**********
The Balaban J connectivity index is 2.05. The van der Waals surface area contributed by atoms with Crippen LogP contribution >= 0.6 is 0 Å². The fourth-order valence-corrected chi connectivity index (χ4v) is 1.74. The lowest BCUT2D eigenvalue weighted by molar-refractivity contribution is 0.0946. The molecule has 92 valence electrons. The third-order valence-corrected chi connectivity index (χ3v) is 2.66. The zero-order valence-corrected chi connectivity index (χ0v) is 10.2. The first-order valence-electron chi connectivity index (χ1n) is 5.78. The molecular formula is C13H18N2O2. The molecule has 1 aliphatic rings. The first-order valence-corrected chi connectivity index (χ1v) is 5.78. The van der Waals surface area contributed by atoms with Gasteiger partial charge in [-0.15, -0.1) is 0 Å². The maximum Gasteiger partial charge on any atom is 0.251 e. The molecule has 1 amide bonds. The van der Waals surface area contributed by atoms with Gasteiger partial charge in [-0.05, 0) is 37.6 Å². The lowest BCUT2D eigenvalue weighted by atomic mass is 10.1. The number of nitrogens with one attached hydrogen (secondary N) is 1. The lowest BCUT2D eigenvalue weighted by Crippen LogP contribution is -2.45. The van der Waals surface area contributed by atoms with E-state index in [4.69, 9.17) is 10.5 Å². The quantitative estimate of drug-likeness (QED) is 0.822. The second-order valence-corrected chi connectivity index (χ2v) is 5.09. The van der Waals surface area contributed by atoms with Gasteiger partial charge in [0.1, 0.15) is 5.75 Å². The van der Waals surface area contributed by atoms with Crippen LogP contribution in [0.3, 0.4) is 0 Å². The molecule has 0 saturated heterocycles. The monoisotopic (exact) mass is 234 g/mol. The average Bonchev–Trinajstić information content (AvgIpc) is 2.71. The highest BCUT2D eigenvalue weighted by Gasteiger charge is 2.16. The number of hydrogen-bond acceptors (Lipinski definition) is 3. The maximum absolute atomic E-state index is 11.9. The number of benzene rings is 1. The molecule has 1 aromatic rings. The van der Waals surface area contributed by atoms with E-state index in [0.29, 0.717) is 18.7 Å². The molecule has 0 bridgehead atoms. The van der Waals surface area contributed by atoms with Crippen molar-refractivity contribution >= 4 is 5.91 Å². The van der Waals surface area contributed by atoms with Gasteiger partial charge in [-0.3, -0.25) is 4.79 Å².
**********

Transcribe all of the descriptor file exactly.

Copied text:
The Balaban J connectivity index is 2.05. The van der Waals surface area contributed by atoms with Crippen LogP contribution >= 0.6 is 0 Å². The fourth-order valence-corrected chi connectivity index (χ4v) is 1.74. The lowest BCUT2D eigenvalue weighted by molar-refractivity contribution is 0.0946. The molecule has 92 valence electrons. The third-order valence-corrected chi connectivity index (χ3v) is 2.66. The zero-order valence-corrected chi connectivity index (χ0v) is 10.2. The first-order valence-electron chi connectivity index (χ1n) is 5.78. The molecular formula is C13H18N2O2. The molecule has 1 aliphatic rings. The first-order valence-corrected chi connectivity index (χ1v) is 5.78. The van der Waals surface area contributed by atoms with Gasteiger partial charge in [-0.15, -0.1) is 0 Å². The maximum Gasteiger partial charge on any atom is 0.251 e. The molecule has 1 amide bonds. The van der Waals surface area contributed by atoms with Gasteiger partial charge in [-0.05, 0) is 37.6 Å². The lowest BCUT2D eigenvalue weighted by atomic mass is 10.1. The number of nitrogens with one attached hydrogen (secondary N) is 1. The lowest BCUT2D eigenvalue weighted by Crippen LogP contribution is -2.45. The van der Waals surface area contributed by atoms with E-state index in [4.69, 9.17) is 10.5 Å². The quantitative estimate of drug-likeness (QED) is 0.822. The second-order valence-corrected chi connectivity index (χ2v) is 5.09. The van der Waals surface area contributed by atoms with Gasteiger partial charge in [0.1, 0.15) is 5.75 Å². The van der Waals surface area contributed by atoms with Crippen LogP contribution in [0.3, 0.4) is 0 Å². The molecule has 0 saturated heterocycles. The monoisotopic (exact) mass is 234 g/mol. The average Bonchev–Trinajstić information content (AvgIpc) is 2.71. The highest BCUT2D eigenvalue weighted by Gasteiger charge is 2.16. The number of hydrogen-bond acceptors (Lipinski definition) is 3. The maximum absolute atomic E-state index is 11.9. The number of benzene rings is 1. The molecule has 1 aromatic rings. The van der Waals surface area contributed by atoms with E-state index in [0.29, 0.717) is 18.7 Å². The molecule has 0 bridgehead atoms. The van der Waals surface area contributed by atoms with Crippen molar-refractivity contribution >= 4 is 5.91 Å². The van der Waals surface area contributed by atoms with Gasteiger partial charge in [-0.3, -0.25) is 4.79 Å².